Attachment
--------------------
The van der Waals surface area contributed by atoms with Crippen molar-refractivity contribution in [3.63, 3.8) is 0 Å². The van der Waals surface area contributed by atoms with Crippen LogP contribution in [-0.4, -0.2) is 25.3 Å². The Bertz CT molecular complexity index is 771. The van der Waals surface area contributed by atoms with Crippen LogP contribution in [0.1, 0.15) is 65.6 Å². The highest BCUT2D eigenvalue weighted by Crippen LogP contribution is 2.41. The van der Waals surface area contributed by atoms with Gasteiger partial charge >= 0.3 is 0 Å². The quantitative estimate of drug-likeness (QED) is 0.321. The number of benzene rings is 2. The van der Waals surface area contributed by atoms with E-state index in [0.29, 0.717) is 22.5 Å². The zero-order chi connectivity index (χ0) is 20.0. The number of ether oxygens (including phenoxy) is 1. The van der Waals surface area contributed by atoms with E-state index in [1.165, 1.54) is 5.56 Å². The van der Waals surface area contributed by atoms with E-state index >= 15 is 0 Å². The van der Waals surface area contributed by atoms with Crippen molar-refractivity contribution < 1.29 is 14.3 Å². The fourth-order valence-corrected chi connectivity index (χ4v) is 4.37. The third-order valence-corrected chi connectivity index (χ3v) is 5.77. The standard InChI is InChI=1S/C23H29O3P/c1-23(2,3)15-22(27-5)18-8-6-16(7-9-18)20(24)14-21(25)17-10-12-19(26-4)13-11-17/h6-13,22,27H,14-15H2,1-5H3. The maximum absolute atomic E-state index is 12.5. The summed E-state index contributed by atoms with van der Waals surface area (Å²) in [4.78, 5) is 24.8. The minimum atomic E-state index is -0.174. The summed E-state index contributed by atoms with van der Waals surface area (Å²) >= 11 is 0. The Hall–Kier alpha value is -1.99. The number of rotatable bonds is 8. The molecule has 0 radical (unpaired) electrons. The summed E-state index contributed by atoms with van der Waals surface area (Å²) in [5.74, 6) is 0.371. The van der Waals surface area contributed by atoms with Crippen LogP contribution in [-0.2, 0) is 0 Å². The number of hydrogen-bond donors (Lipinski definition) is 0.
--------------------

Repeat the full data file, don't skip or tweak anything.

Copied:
The van der Waals surface area contributed by atoms with Crippen molar-refractivity contribution in [3.63, 3.8) is 0 Å². The van der Waals surface area contributed by atoms with Crippen LogP contribution in [-0.4, -0.2) is 25.3 Å². The Bertz CT molecular complexity index is 771. The van der Waals surface area contributed by atoms with Crippen LogP contribution in [0.1, 0.15) is 65.6 Å². The highest BCUT2D eigenvalue weighted by Crippen LogP contribution is 2.41. The van der Waals surface area contributed by atoms with Gasteiger partial charge >= 0.3 is 0 Å². The quantitative estimate of drug-likeness (QED) is 0.321. The number of benzene rings is 2. The van der Waals surface area contributed by atoms with E-state index in [0.29, 0.717) is 22.5 Å². The zero-order chi connectivity index (χ0) is 20.0. The number of ether oxygens (including phenoxy) is 1. The van der Waals surface area contributed by atoms with E-state index in [1.165, 1.54) is 5.56 Å². The van der Waals surface area contributed by atoms with E-state index >= 15 is 0 Å². The van der Waals surface area contributed by atoms with Crippen molar-refractivity contribution < 1.29 is 14.3 Å². The fourth-order valence-corrected chi connectivity index (χ4v) is 4.37. The third-order valence-corrected chi connectivity index (χ3v) is 5.77. The standard InChI is InChI=1S/C23H29O3P/c1-23(2,3)15-22(27-5)18-8-6-16(7-9-18)20(24)14-21(25)17-10-12-19(26-4)13-11-17/h6-13,22,27H,14-15H2,1-5H3. The maximum absolute atomic E-state index is 12.5. The summed E-state index contributed by atoms with van der Waals surface area (Å²) in [4.78, 5) is 24.8. The minimum atomic E-state index is -0.174. The summed E-state index contributed by atoms with van der Waals surface area (Å²) >= 11 is 0. The Hall–Kier alpha value is -1.99. The number of rotatable bonds is 8. The molecule has 0 radical (unpaired) electrons. The summed E-state index contributed by atoms with van der Waals surface area (Å²) in [5.74, 6) is 0.371. The van der Waals surface area contributed by atoms with Crippen LogP contribution in [-0.2, 0) is 0 Å². The number of hydrogen-bond donors (Lipinski definition) is 0.